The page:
The Senators’ arena situation was updated to the Board of Governors, as Melynk (sadly, not in attendance) has filed a $700 million lawsuit against his partners in what was to be a new downtown arena on LeBreton Flats, calling it a “failed joint venture.” The Senators have an announced average home attendance of 14,217 at their arena, though Ottawa has given away and discounted tickets this season. There’s concern around the NHL that the Senators need a downtown arena to be viable in that market, which is a concern shared often by Melnyk himself.

“Andy Barroway has made it clear that he’s asking for a partner. There’s been a lot of discussion about that. He’s hopeful there can be something in the near term. … Look, the efforts are on getting a new arena. We have some patience.” — Daly on the Arizona Coyotes

If it’s an NHL Board of Governors meeting, then someone is asking about the future of the Arizona Coyotes. Barroway became the sole owner of the Coyotes in June 2017. One year later, it was reported that he was seeking to sell 49 percent of the franchise that he valued at $500 million.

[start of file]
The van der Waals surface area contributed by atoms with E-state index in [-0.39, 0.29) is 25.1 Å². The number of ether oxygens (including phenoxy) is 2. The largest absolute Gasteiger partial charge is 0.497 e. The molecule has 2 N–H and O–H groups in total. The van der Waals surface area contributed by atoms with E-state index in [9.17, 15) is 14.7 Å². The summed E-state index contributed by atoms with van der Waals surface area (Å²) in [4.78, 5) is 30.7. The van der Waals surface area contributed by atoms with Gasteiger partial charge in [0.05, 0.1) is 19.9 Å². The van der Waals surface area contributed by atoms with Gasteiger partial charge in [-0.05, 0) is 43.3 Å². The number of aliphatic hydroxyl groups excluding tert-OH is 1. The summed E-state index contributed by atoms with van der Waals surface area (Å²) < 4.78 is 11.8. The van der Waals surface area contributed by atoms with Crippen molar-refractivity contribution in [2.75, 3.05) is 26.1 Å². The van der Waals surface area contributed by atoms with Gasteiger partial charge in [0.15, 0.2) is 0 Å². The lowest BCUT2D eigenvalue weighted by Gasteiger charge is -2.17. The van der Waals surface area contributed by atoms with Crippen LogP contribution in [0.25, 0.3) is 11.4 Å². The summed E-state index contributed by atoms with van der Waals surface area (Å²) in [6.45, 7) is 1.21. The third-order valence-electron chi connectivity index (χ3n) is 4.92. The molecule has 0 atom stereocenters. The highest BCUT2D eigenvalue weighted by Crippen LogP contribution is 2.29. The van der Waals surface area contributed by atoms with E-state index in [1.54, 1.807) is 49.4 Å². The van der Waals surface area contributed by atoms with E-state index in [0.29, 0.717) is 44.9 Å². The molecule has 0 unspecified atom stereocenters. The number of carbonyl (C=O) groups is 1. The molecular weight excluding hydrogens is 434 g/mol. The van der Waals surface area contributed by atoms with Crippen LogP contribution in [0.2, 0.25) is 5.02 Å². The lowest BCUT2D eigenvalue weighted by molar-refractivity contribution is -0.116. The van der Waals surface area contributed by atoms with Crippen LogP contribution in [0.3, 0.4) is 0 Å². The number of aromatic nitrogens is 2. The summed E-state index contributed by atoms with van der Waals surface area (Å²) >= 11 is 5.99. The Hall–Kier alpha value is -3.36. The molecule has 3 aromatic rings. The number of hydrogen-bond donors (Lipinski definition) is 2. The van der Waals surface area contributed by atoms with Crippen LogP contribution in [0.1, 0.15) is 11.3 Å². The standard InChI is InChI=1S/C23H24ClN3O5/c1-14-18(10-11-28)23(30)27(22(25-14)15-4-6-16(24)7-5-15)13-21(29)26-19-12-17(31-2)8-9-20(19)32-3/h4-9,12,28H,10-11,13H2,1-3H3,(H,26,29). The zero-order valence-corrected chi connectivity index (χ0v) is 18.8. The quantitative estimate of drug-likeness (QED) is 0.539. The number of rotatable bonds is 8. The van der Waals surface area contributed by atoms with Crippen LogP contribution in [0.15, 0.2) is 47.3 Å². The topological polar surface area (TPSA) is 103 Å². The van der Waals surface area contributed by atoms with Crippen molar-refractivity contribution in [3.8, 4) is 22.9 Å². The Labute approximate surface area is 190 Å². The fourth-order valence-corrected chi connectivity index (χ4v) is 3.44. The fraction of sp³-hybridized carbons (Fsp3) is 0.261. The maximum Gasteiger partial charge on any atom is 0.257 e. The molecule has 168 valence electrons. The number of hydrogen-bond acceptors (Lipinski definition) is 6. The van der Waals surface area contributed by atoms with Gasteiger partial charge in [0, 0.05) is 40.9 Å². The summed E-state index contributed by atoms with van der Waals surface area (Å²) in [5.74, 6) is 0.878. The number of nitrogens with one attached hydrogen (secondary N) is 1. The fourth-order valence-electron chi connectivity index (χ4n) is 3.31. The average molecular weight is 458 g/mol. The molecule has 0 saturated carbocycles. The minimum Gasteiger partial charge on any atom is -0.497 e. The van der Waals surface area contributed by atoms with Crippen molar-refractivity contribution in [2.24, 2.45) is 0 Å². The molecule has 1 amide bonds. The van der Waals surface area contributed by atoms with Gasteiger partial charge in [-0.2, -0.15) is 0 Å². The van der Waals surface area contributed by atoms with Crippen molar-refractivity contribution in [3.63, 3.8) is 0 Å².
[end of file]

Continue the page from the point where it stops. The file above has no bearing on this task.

While that process plays out, there’s the matter of the team’s next arena. The location of Gila River Arena in Glendale has been blamed for the team’s woeful attendance. A deal with Arizona State University on a new building fell apart last year, and there has been little discussion about what the next option is for the Coyotes.

But the biggest Coyotes news out of the board of governors meeting was that the team will be shifted to the Central Division in 2021-22, when Seattle enters the Pacific. It’s a move that has done little to quell speculation about the franchise relocating (again), as many observers have noticed that Houston would be open to an NHL franchise and can, apparently, read a map.

“We’re going to take our time. There’s a group of owners involved. We’re going to listen to our fans, and we’re going to do it right, and we’re not going to have a time pressure, but it’s something we’re working on each and every day.” — Leiweke on choosing a team name

Let’s be honest: What’s the No. 1 thing fans care about regarding this new franchise? The name (and the color scheme). Once you settle on a name, though, it sticks. And it appears that the ownership group understands just how serious a decision this is. They’re going to take their time, conduct some market research, consult experts and decide upon what’s right: the Seattle Sasquatch (please?).